Johnny Cash may have lived in Tennessee, but Santa Elena Canyon is the place to be if you want to walk the line. With one wall in Mexico and one wall in the United States, the canyon is one of the most Instagrammed spots in Big Bend National Park. And if that's not impressive enough for you, the canyon is HUGE. There's a person in this picture, can you spot him?
Photo by @ausscott
- 22 / 35For Those Who Live on the EdgeGrand Canyon National Park, Arizona
All along the South and North rims on the Grand Canyon are spots like this, where you can get right up to the edge and peak over into the abyss. Want to prove to your followers that you really are a thrill-seeker? This is the perfect spot to do so.
Photo by @ryderryder_
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- 24 / 35For Those Who Do the HoodooBryce Canyon National Park, Utah
The tall skinny spires of rock that dot the landscape of Bryce Canyon are known as hoodoos. Part-alien, part-natural castle, hoodoos are so wonderfully weird that it's impossible to scroll past a picture of them. And they look even wilder when dusted with snow.
Photo by @matt_b987
- 25 / 35If You Really Want to ImpressSt. Mary Lake, Glacier National Park, Montana
We know, we know, there's a lot of Glacier National Park in this list. But the park just has so many picture-perfect spots. St. Mary's lake, taken from the Going-to-the-Sun Road, is grandeur, frozen. Are you a professional photographer? Who knows! Vistas like these do the work for you.
Photo by @wheretowillie
- 26 / 35If You Feel at Home where the Buffalo RoamYellowstone National Park, Wyoming
Animal lovers, take note, Instagram loves a buffalo. Luckily, you can't visit Yellowstone National Park without going bison spotting. And while you're there, it's almost an unspoken requirement that you upload a photo of one of those gentle giants leisurely lunching along a river or a shot of stopped cars waiting for a buffalo crossing.
Photo by @hannahonearth
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- 28 / 35For a Little Bit of EverythingGrinnell Glacier, Glacier National Park, Montana
If you love snapping snow-capped mountains, go to Grinnell Glacier. If you prefer lush greenery and cheerful wildflowers, go to Grinnell Glacier. Right at the heart of Glacier National Park, Grinnell has a little something for everyone.
Photo by @mowalk_
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- 30 / 35For Feeling Like You're on Top of the WorldHaleakala National Park, Hawaii
Sure you can drive to Haleakala Peak to watch the sunrise, and the view will be spectacular. But if you choose to hike up to the "House of the Sun," crossing the black, barren, other-worldy volcanic territory, your journey—and the resulting Instagram, captioned "Made it to the top of the world!"—will be all the more impressive.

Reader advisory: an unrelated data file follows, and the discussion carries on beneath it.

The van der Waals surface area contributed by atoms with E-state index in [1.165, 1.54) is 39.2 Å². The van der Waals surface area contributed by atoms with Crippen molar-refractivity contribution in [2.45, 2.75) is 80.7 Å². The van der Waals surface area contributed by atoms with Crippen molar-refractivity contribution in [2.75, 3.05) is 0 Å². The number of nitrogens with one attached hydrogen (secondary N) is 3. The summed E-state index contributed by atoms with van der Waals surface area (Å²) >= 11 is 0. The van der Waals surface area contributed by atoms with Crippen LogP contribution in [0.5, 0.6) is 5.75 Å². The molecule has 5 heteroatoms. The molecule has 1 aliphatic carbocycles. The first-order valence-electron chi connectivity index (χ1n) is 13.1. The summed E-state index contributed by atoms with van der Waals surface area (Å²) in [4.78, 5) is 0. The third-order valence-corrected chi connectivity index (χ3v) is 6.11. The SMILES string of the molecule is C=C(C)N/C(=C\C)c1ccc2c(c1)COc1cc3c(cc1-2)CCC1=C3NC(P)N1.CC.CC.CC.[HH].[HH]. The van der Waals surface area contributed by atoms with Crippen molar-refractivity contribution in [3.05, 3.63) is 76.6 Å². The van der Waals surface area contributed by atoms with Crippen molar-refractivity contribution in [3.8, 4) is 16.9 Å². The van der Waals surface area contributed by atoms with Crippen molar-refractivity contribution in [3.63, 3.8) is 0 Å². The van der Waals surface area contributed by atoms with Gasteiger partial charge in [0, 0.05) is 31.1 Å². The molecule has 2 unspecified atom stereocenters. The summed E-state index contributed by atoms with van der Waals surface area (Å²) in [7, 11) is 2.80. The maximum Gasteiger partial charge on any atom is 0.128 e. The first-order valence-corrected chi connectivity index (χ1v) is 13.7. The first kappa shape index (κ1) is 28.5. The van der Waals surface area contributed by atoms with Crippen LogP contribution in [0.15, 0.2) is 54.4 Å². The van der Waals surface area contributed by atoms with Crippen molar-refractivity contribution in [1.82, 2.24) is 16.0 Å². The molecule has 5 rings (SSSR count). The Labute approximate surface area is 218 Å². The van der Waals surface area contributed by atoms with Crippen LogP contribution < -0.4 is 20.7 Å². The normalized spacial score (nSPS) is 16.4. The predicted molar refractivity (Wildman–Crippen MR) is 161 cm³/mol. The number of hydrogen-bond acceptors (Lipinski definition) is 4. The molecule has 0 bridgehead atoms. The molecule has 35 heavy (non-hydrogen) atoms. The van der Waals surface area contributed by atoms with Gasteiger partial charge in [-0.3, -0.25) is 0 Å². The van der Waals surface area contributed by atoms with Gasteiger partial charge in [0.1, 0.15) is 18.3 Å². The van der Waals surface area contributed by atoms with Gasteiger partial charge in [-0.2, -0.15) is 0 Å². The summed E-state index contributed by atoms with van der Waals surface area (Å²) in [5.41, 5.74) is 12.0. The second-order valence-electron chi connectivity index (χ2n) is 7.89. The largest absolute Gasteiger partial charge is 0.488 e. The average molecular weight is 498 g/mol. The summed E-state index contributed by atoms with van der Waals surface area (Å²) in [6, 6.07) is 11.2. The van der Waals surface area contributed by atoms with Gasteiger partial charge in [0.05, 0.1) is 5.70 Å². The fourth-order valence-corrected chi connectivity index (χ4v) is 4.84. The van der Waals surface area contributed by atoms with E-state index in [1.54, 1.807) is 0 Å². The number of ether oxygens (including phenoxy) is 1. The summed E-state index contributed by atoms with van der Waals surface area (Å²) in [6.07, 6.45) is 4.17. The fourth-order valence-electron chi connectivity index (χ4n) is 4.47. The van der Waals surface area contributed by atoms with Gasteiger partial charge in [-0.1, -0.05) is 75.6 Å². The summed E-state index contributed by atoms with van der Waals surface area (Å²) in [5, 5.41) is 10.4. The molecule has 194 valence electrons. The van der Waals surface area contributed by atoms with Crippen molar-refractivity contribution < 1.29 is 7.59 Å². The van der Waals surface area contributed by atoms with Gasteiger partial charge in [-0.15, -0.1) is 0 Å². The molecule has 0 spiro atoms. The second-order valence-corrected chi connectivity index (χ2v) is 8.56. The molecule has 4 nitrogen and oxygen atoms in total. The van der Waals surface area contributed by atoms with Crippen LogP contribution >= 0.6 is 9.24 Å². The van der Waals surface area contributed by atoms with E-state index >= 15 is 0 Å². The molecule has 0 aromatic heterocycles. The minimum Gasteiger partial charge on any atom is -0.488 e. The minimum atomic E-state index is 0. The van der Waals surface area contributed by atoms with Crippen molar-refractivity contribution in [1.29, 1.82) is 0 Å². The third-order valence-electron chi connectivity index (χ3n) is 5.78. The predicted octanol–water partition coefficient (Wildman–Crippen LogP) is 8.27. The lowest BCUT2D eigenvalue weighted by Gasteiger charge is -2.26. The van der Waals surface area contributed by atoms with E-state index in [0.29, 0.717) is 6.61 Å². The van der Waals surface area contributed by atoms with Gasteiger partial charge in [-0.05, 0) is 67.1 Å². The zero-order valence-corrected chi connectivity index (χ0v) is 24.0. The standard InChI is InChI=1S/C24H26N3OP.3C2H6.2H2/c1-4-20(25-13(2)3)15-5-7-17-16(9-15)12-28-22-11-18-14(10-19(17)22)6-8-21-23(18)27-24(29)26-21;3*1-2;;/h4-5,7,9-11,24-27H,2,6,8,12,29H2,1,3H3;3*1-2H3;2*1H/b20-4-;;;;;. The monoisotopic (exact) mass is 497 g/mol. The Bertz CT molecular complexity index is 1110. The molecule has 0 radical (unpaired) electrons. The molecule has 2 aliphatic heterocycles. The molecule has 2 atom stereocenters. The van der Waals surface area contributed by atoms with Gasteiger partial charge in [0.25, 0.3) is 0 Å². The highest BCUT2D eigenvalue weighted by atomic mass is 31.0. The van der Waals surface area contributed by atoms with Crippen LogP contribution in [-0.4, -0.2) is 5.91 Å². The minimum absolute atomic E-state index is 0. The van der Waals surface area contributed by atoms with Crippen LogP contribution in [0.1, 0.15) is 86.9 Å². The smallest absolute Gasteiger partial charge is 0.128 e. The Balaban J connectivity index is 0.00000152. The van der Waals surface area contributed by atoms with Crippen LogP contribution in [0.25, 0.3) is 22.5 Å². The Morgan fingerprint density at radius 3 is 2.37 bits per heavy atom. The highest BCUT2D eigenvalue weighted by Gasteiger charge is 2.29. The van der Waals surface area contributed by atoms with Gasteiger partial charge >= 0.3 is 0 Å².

Photo by @alannakyee
- 31 / 35For Aspiring Instagram ModelsJoshua Tree National Park, California
Maybe it's the colors. Maybe it's the slightly alien aspect of the landscape. Whatever it is, Joshua Tree National Park has attracted artists for decades. These days that rugged landscape and those spiky trees are a favorite backdrop for oh-so-artistic fashion shoots. Insta-like.
Photo by @natalienphoto
- 32 / 35For Using #nofilterGrand Teton National Park, Wyoming
You don't have to be a great photographer to take an amazing photo at Grand Teton National Park. In fact, it's impossible to take a bad picture of the Grand Tetons—you can try, but even on a hazy day, those rugged mountain ridges are undeniably impressive. You don't need a fancy camera, just #nofilter and watch those likes roll in.
Photo by @katinaphoto
- 33 / 35If You Want to Look Like You Have One of the Most Crowded Parks to YourselfTunnel View, Yosemite National Park, California
Yosemite National Park is one of the top three busiest national parks in the country, and the Tunnel View overlook is, hands down, one of the most iconic scenes of the entire parks system. With the big three—El Capitan, Half Dome, and Bridalveil Falls—in the background, the vista is always a winner. And as a bonus, no matter how many people stop here every day, you can somehow still manage to make it look like you're completely alone, just you and Yosemite.
Photo by @adriennegunde via @theexploress
- 34 / 35If You Can Be FlexibleDelicate Arch, Arches National Park, Utah
Arches National Park is full of picture-perfect photo-op spots: mazes of fiery red rock, deep gorges, and gravity-defying natural sculptures. But there's one spot that is especially stunning. Yes, you've seen that image before—it's so iconic that Utah put it on its license plates. Ideal for yoga poses, capturing the moment when you throw your arms in the air and embrace the world, or even just a stand-alone image of the famous spot itself, Delicate Arch is truly Instagram gold.
Photo by @reginatravels